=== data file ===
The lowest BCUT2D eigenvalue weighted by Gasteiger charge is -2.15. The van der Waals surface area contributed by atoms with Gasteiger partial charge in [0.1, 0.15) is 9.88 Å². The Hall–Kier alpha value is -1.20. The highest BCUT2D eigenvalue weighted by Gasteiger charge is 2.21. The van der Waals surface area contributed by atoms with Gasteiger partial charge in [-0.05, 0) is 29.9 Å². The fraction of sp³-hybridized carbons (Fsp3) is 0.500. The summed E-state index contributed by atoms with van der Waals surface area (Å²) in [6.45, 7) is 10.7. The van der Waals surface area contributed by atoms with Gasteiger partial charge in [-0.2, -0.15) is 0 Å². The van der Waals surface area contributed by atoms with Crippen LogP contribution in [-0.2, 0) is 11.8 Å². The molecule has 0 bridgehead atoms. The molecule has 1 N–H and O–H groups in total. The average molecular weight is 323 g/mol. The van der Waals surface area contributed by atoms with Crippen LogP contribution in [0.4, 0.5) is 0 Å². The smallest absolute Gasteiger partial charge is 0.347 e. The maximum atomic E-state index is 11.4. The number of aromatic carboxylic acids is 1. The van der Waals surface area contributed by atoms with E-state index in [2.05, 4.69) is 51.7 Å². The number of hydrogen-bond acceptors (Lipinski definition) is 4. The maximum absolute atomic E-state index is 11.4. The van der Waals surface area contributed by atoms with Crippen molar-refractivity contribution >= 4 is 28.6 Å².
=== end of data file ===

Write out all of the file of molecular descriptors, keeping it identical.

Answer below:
The lowest BCUT2D eigenvalue weighted by Gasteiger charge is -2.15. The van der Waals surface area contributed by atoms with Gasteiger partial charge in [0.1, 0.15) is 9.88 Å². The Hall–Kier alpha value is -1.20. The highest BCUT2D eigenvalue weighted by Gasteiger charge is 2.21. The van der Waals surface area contributed by atoms with Gasteiger partial charge in [-0.05, 0) is 29.9 Å². The fraction of sp³-hybridized carbons (Fsp3) is 0.500. The summed E-state index contributed by atoms with van der Waals surface area (Å²) in [6.45, 7) is 10.7. The van der Waals surface area contributed by atoms with Gasteiger partial charge in [-0.2, -0.15) is 0 Å². The van der Waals surface area contributed by atoms with Crippen LogP contribution in [-0.2, 0) is 11.8 Å². The molecule has 0 bridgehead atoms. The molecule has 1 N–H and O–H groups in total. The average molecular weight is 323 g/mol. The van der Waals surface area contributed by atoms with Crippen LogP contribution in [0.4, 0.5) is 0 Å². The smallest absolute Gasteiger partial charge is 0.347 e. The maximum atomic E-state index is 11.4. The number of aromatic carboxylic acids is 1. The van der Waals surface area contributed by atoms with E-state index in [2.05, 4.69) is 51.7 Å². The number of hydrogen-bond acceptors (Lipinski definition) is 4. The maximum absolute atomic E-state index is 11.4. The van der Waals surface area contributed by atoms with Crippen molar-refractivity contribution >= 4 is 28.6 Å².